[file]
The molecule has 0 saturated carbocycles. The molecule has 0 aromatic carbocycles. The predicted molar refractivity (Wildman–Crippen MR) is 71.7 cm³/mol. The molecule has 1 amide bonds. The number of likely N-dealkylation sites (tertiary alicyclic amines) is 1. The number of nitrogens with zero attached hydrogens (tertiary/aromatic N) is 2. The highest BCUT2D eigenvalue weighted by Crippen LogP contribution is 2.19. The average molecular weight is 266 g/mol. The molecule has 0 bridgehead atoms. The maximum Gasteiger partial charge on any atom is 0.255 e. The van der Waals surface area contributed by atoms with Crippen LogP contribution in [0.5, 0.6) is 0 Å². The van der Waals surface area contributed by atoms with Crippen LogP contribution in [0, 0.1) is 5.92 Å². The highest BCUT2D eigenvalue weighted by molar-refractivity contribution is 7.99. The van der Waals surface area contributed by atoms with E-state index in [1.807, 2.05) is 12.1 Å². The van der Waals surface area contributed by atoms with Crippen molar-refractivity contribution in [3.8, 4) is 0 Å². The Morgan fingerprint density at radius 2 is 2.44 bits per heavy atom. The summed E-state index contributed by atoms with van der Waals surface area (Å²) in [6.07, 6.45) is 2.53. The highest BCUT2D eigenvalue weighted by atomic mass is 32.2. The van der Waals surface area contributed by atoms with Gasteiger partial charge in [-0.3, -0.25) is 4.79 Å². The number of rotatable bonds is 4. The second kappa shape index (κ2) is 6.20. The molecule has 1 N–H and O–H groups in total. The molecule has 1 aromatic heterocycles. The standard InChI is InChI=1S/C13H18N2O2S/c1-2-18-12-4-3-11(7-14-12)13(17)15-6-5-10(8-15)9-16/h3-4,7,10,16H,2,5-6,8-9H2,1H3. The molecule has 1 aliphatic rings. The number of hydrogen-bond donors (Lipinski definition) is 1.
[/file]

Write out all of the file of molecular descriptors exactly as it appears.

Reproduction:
The molecule has 0 saturated carbocycles. The molecule has 0 aromatic carbocycles. The predicted molar refractivity (Wildman–Crippen MR) is 71.7 cm³/mol. The molecule has 1 amide bonds. The number of likely N-dealkylation sites (tertiary alicyclic amines) is 1. The number of nitrogens with zero attached hydrogens (tertiary/aromatic N) is 2. The highest BCUT2D eigenvalue weighted by Crippen LogP contribution is 2.19. The average molecular weight is 266 g/mol. The molecule has 0 bridgehead atoms. The maximum Gasteiger partial charge on any atom is 0.255 e. The van der Waals surface area contributed by atoms with Crippen LogP contribution in [0.5, 0.6) is 0 Å². The van der Waals surface area contributed by atoms with Crippen LogP contribution in [0, 0.1) is 5.92 Å². The highest BCUT2D eigenvalue weighted by molar-refractivity contribution is 7.99. The van der Waals surface area contributed by atoms with E-state index in [1.807, 2.05) is 12.1 Å². The van der Waals surface area contributed by atoms with Crippen molar-refractivity contribution in [3.8, 4) is 0 Å². The Morgan fingerprint density at radius 2 is 2.44 bits per heavy atom. The summed E-state index contributed by atoms with van der Waals surface area (Å²) in [6.07, 6.45) is 2.53. The highest BCUT2D eigenvalue weighted by atomic mass is 32.2. The van der Waals surface area contributed by atoms with Gasteiger partial charge in [-0.3, -0.25) is 4.79 Å². The number of rotatable bonds is 4. The second kappa shape index (κ2) is 6.20. The molecule has 1 N–H and O–H groups in total. The molecule has 1 aromatic heterocycles. The standard InChI is InChI=1S/C13H18N2O2S/c1-2-18-12-4-3-11(7-14-12)13(17)15-6-5-10(8-15)9-16/h3-4,7,10,16H,2,5-6,8-9H2,1H3. The molecule has 1 aliphatic rings. The number of hydrogen-bond donors (Lipinski definition) is 1.